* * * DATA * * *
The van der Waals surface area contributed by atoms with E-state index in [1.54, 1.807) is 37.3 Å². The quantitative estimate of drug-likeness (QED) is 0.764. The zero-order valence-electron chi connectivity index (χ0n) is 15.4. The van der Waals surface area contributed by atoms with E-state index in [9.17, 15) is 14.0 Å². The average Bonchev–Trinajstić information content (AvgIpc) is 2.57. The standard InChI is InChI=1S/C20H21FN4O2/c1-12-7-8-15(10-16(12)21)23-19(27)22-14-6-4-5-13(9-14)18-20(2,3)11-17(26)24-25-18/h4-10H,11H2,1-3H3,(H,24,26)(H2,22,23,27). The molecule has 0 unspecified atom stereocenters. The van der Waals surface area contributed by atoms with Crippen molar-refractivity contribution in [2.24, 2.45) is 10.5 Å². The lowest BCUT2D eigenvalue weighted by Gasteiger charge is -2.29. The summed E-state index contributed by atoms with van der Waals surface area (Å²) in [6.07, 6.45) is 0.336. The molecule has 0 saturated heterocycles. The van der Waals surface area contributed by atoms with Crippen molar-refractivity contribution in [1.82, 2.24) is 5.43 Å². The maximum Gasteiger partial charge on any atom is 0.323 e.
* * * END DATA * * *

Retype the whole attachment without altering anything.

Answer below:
The van der Waals surface area contributed by atoms with E-state index in [1.54, 1.807) is 37.3 Å². The quantitative estimate of drug-likeness (QED) is 0.764. The zero-order valence-electron chi connectivity index (χ0n) is 15.4. The van der Waals surface area contributed by atoms with E-state index in [9.17, 15) is 14.0 Å². The average Bonchev–Trinajstić information content (AvgIpc) is 2.57. The standard InChI is InChI=1S/C20H21FN4O2/c1-12-7-8-15(10-16(12)21)23-19(27)22-14-6-4-5-13(9-14)18-20(2,3)11-17(26)24-25-18/h4-10H,11H2,1-3H3,(H,24,26)(H2,22,23,27). The molecule has 0 unspecified atom stereocenters. The van der Waals surface area contributed by atoms with Crippen molar-refractivity contribution in [2.24, 2.45) is 10.5 Å². The lowest BCUT2D eigenvalue weighted by Gasteiger charge is -2.29. The summed E-state index contributed by atoms with van der Waals surface area (Å²) in [6.07, 6.45) is 0.336. The molecule has 0 saturated heterocycles. The van der Waals surface area contributed by atoms with Crippen molar-refractivity contribution in [1.82, 2.24) is 5.43 Å². The maximum Gasteiger partial charge on any atom is 0.323 e.